Guilt and dementia

I always find myself saying to people that guilt is a wasted emotion. It’s there to tell us not to do something again … to learn from our mistakes and to spare us from the dreaded heart-wrenching, fierce knot-in stomach feeling that can immobilise our whole bodies. 

But what about when guilt becomes a daily occurrence? 

Being a caregiver for someone with a long-term illness, such as dementia can cause an abundance of guilt.

Sometimes it may not seem to ease….caregiving for someone with a long-term illness has caused me to feel a mass amount of guilt over the years. I feel guilty at the sight of someone in so much distress. I feel guilty because nothing I do seems to make a difference and I also feel guilty when I try and do something to make myself feel better.

So how can we defeat guilt? 

I guess as humans we can’t totally as it is something built into us but I have learnt some strategies that might help reduce the pain.

Recognising guilt 

I often find verbalising (internally or externally) where the guilt has arisen from helps to establish the actions and thoughts that have lead to the feeling of guilt.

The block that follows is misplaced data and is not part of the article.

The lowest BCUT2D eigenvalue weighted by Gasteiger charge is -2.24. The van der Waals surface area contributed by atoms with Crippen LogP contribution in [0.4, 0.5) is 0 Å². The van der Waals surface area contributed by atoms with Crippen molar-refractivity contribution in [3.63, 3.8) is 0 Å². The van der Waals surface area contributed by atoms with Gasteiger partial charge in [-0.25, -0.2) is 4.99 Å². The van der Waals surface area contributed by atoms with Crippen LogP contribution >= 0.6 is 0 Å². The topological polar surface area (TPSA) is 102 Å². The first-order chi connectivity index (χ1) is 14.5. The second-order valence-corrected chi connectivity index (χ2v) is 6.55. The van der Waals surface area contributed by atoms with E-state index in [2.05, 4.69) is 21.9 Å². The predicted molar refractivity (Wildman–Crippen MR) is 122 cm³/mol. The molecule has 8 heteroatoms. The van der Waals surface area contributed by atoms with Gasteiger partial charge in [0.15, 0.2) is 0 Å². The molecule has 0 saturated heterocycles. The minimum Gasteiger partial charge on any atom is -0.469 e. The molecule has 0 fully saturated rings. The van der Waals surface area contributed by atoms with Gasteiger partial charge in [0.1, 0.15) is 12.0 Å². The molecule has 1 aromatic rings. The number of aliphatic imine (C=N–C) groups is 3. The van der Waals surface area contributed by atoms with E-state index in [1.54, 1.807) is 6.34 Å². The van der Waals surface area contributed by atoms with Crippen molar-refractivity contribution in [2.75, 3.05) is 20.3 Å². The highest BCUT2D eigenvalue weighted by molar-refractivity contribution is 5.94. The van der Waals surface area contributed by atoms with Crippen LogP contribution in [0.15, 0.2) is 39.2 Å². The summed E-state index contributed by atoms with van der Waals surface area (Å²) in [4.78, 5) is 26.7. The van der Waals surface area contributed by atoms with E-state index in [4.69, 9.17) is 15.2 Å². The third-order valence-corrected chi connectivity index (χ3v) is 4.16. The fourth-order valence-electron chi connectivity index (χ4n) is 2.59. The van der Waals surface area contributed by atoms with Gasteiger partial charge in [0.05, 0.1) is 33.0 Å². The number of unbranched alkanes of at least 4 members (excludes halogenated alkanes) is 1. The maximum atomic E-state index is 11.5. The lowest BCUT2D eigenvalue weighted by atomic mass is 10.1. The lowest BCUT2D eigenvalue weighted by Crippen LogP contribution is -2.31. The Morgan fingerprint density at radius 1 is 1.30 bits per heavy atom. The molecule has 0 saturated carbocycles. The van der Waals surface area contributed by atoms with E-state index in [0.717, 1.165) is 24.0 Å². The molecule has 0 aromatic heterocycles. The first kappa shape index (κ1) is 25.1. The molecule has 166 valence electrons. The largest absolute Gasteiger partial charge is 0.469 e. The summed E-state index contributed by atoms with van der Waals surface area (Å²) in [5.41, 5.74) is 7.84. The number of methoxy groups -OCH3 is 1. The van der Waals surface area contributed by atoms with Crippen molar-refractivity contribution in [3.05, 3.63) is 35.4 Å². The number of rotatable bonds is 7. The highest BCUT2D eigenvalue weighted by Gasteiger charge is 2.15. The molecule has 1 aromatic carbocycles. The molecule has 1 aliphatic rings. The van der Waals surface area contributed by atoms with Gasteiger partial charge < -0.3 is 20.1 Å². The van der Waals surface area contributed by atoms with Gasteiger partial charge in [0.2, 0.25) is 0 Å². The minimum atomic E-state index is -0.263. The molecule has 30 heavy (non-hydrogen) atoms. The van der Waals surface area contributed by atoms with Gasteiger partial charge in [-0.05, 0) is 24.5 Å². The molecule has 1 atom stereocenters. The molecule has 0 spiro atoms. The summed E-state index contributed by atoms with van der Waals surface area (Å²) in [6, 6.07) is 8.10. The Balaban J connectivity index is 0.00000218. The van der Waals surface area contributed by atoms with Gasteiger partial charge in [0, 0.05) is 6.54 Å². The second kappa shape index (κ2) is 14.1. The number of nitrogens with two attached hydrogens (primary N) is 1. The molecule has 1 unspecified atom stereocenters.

It may be “I really wish I wasn’t dealing with this … I really wish I could cut this part of my life off”
Or “I really wish you could just understand for one moment how I feel”

These are fairly common reactions when you’re caregiving and it really helps to release a lot of unsettled pressure when it’s expressed….whether that’s writing it down or telling another person.

Show yourself compassion

Everyone has blue days and that’s totally ok.

Some days we feel we can fight for world domination, others we can’t bear to peer out from beneath the duvet …. and that is also OK!

Everyone needs downtime, especially when caregiving. To remember we are not robots and that we hurt and we should allow ourselves time to recuperate.

Ask for support 

As a caregiver, it can be exceptionally tough to ask friends and family for support. Sometimes in the fear that “they don’t understand what I’m going through” or because we want to protect them from how we are really feeling …. but sometimes having someone to listen can feel like a weight has lifted into the sky.

There are also some fantastic support groups around where you can have the opportunity to share your experiences with others, who may well be experiencing similar.

There are also carers’ forums where if you don’t feel like face-to-face conversations then these platforms offer a safe space to share your experiences. If you type in dementia and guilt, lots of features appear…so please try and know that you are not alone.

Reward yourself

If you have a particularly tough day then allow yourself a reward to ease the pain. This could be running a bath, eating a crate load of galaxy chocolate or watching a sunset. Whatever it may be, it may help to recover from the emotional distressing feeling of guilt.

To all caregivers, you are HEROES! Never forget that!

x Rebecca x

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